Also offered are two complete years of The Beezer from 1960 and 1961, graded in fine - near mint condition! They estimated to sell for at least £400 apiece.

And the last lot I'll be showing here is lot #106. There are nine issues of the very scarce The Big One comic from the mid 1960's, including the first issue and the only fireworks issue. Graded at very good - very good plus, they are expected to sell for anywhere between £90 - £120.

The bidding closes at 8PM UK time on Tuesday, so if you've seen something here you're interested in, or see something in the catalogue you like, be sure to get your bid in soon! There are five different catalogues, and you can look through them by clicking on the "Catalogue" tab on the website, and selecting which one you would like to browse first.

Friday, September 6, 2013

Felix Ain't A Nazi!

You can find some strange and interesting things inside old second hand comics, which were added in by one of the previous owners. I came across one recently, when I decided to buy a Chums volume from 1931 - 1932. On one of the first pages inside is an illustration of no other than Felix the Cat, followed by what is now immediately recognised today as a Nazi symbol.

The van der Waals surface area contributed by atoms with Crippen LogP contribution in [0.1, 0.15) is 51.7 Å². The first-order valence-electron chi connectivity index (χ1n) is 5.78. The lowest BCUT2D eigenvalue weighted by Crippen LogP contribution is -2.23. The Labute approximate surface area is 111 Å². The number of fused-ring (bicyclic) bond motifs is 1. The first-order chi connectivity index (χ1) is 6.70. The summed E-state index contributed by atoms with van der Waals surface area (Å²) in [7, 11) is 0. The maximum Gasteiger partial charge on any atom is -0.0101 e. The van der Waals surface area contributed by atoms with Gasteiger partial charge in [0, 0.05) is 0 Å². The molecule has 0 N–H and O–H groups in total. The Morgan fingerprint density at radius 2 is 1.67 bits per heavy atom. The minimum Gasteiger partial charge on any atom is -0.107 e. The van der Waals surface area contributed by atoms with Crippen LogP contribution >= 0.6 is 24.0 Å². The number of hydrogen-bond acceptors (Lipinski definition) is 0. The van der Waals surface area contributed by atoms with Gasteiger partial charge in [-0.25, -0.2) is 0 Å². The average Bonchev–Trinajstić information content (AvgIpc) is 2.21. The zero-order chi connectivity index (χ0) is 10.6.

It isn't a Nazi symbol of course, as before Adolf Hitler turned it into what it is now known as it was commonly seen as a good luck charm, and a symbol of peace (although according to Wikipedia Hitler started using it in 1920).

Anyway, we're not here for a history lesson (unless it's about comics of course!), so here are some of the "colour plates" from the bound volume for you to enjoy! To view them in full size, click on them, and click on them again!

My personal favourite.